Basketball is helping bridge the linguistic divide in a small Manitoba town | CBC News

Basketball is helping bridge the linguistic divide in a small Manitoba town | CBC News

St. Laurent is a small bilingual town that can sometimes be divided along linguistic lines, say some in the community, so they’re building a bridge through a sport all can share. 

Boys on the basketball team in the Manitoba town, about 80 kilometres northwest of Winnipeg, come from two different schools and speak two different languages during practice.

“Tous les garçons, on est très proches,” said Tyson Christiansen, a star forward on the varsity A team, Les Loups (Wolves). 

Christiansen’s comment translates as, “all the boys, we are very close.”

That sentiment was closely echoed by another top teammate, Tyrell Jolicoeur.

Tyrell Jolicoeur, one the top players on Les Loups, says he and his teammates are close despite being from different schools and language groups. (Travis Golby/CBC)

“We go to different schools, and I still think we’re very close,” said Jolicoeur, who studies in English at St. Laurent School, just across the street.

Some from older generations say it wasn’t always like that. 

Mélanie Sparks, principal of École Communautaire Aurèle-Lemoine, grew up in nearby St. Eustache, speaking Michif French. She moved to St. Laurent 12 years ago and said it took a while for her to fit in.

“Everybody seemed to have been grouped in certain ways in St. Laurent,” Sparks recalled.

A woman with long brown hair, glasses and a white turtleneck smiles in a library.
École Communautaire Aurèle-Lemoine principal Mélanie Sparks says she found it hard to fit in at first in St. Laurent because of linguistic divisions, so she decided to build bridges with the English school across the street. (Travis Golby/CBC)

“We have the people from the lake, the cottagers,” she said. “We also also have the Métis, but there’s the francophone Métis and the English Métis.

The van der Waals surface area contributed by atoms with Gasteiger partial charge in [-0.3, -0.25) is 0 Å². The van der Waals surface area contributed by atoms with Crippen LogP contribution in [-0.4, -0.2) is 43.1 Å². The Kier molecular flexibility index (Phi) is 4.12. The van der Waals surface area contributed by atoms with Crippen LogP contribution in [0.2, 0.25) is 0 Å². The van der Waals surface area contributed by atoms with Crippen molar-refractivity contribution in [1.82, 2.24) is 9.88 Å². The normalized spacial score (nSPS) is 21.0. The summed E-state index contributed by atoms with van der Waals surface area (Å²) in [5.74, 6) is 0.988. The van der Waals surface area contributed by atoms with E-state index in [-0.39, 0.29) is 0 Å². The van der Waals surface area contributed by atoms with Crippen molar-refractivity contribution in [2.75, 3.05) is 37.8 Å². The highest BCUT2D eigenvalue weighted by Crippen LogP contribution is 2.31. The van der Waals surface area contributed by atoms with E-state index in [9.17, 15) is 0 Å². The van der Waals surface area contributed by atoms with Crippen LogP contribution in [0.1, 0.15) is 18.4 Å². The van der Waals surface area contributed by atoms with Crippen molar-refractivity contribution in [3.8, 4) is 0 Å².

“So the community seems very divided,” she said. “I wanted to bridge those differences.”

Sparks says she worked with staff and parent volunteers to make everyone feel welcome at the French school, whatever language they spoke, with whatever accent.

She believes those efforts helped the student body grow about 40 per cent over the past six years.

But like the English school, École Communautaire Aurèle-Lemoine doesn’t always have enough students to field sports teams. 

Crystal Millar-Courchene used to be principal at St. Laurent School, before taking on a new role as Indigenous academic achievement lead for Prairie Rose School Division. 

A woman with long, dark hair and a colourful beaded lanyard stands in a school hallway.
Crystal Millar-Courchene, formerly principal at St. Laurent School, says she wanted to join forces with the French school to grow community connections and help the basketball program thrive. (Travis Golby/CBC)

She’s also Métis but grew up speaking English, and was captain of the basketball team in Grade 12.

“So it was really important for me to keep that basketball program striving here in St. Laurent,” said Millar-Courchene, whose name is still on a plaque in the St. Laurent School gymnasium.

“Then I thought it would be really nice just to have everybody included,” she continued. “They’re also from this community, and if they can’t have a team, it would be nice to have them join our team.”

Millar-Courchene says she met with Sparks, and they decided to join forces to create a co-op team, practising in the French school gym.

“It did bring our kids together,” said Millar-Courchene, “and they’re doing really, really well.”

A man with spikey hair stands on a basketball court holding up a basketball and smiling.
Head coach Byron Deogracias said the boys’ basketball team is doing so well because of the players’ hard work and camaraderie. (Travis Golby/CBC)

Just a few years after teaming up, Les Loups have already reached the provincial championships twice, including last weekend in Glenboro, Man.

“I don’t think that would have been possible if we hadn’t worked together,” Sparks said.

Head coach Byron Deogracias credits the team’s hard work and camaraderie for its success.

“Through the power of sports, a lot of people say, groups come together,” he said. “And obviously, they have been doing that with basketball.”

Basketball helping bridge linguistic divide

Student athletes in St. Laurent defeat language differences to win on the court.


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